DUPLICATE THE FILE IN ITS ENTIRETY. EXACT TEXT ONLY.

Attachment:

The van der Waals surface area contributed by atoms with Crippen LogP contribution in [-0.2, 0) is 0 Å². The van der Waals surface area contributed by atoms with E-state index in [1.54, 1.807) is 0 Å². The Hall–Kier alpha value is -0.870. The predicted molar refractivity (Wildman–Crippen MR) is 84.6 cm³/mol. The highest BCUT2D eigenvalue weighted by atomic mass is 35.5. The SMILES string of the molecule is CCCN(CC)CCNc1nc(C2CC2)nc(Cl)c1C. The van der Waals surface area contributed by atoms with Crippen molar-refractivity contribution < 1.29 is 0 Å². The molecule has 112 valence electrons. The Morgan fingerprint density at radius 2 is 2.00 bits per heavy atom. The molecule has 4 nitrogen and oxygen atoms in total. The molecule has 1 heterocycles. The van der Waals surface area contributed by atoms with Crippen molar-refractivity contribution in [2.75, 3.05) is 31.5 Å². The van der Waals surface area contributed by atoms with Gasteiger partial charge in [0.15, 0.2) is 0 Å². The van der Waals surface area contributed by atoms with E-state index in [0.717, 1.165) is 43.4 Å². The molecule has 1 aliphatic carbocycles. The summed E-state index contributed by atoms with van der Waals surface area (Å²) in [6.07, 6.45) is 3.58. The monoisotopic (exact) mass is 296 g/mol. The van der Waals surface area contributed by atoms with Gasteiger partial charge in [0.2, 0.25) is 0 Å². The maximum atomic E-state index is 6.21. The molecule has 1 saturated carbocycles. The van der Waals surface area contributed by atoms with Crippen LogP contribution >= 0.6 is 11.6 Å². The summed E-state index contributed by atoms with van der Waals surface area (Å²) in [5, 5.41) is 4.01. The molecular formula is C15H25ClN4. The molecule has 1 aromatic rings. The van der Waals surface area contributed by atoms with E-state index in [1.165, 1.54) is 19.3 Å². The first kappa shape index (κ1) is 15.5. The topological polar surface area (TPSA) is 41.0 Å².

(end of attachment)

The van der Waals surface area contributed by atoms with Crippen LogP contribution in [-0.2, 0) is 0 Å². The van der Waals surface area contributed by atoms with E-state index in [1.54, 1.807) is 0 Å². The Hall–Kier alpha value is -0.870. The predicted molar refractivity (Wildman–Crippen MR) is 84.6 cm³/mol. The highest BCUT2D eigenvalue weighted by atomic mass is 35.5. The SMILES string of the molecule is CCCN(CC)CCNc1nc(C2CC2)nc(Cl)c1C. The van der Waals surface area contributed by atoms with Crippen molar-refractivity contribution < 1.29 is 0 Å². The molecule has 112 valence electrons. The Morgan fingerprint density at radius 2 is 2.00 bits per heavy atom. The molecule has 4 nitrogen and oxygen atoms in total. The molecule has 1 heterocycles. The van der Waals surface area contributed by atoms with Crippen molar-refractivity contribution in [2.75, 3.05) is 31.5 Å². The van der Waals surface area contributed by atoms with Gasteiger partial charge in [0.15, 0.2) is 0 Å². The van der Waals surface area contributed by atoms with E-state index in [0.717, 1.165) is 43.4 Å². The molecule has 1 aliphatic carbocycles. The summed E-state index contributed by atoms with van der Waals surface area (Å²) in [6.07, 6.45) is 3.58. The monoisotopic (exact) mass is 296 g/mol. The van der Waals surface area contributed by atoms with Gasteiger partial charge in [0.2, 0.25) is 0 Å². The maximum atomic E-state index is 6.21. The molecule has 1 saturated carbocycles. The van der Waals surface area contributed by atoms with Crippen LogP contribution >= 0.6 is 11.6 Å². The summed E-state index contributed by atoms with van der Waals surface area (Å²) in [5, 5.41) is 4.01. The molecular formula is C15H25ClN4. The molecule has 1 aromatic rings. The van der Waals surface area contributed by atoms with E-state index in [1.165, 1.54) is 19.3 Å². The first kappa shape index (κ1) is 15.5. The topological polar surface area (TPSA) is 41.0 Å².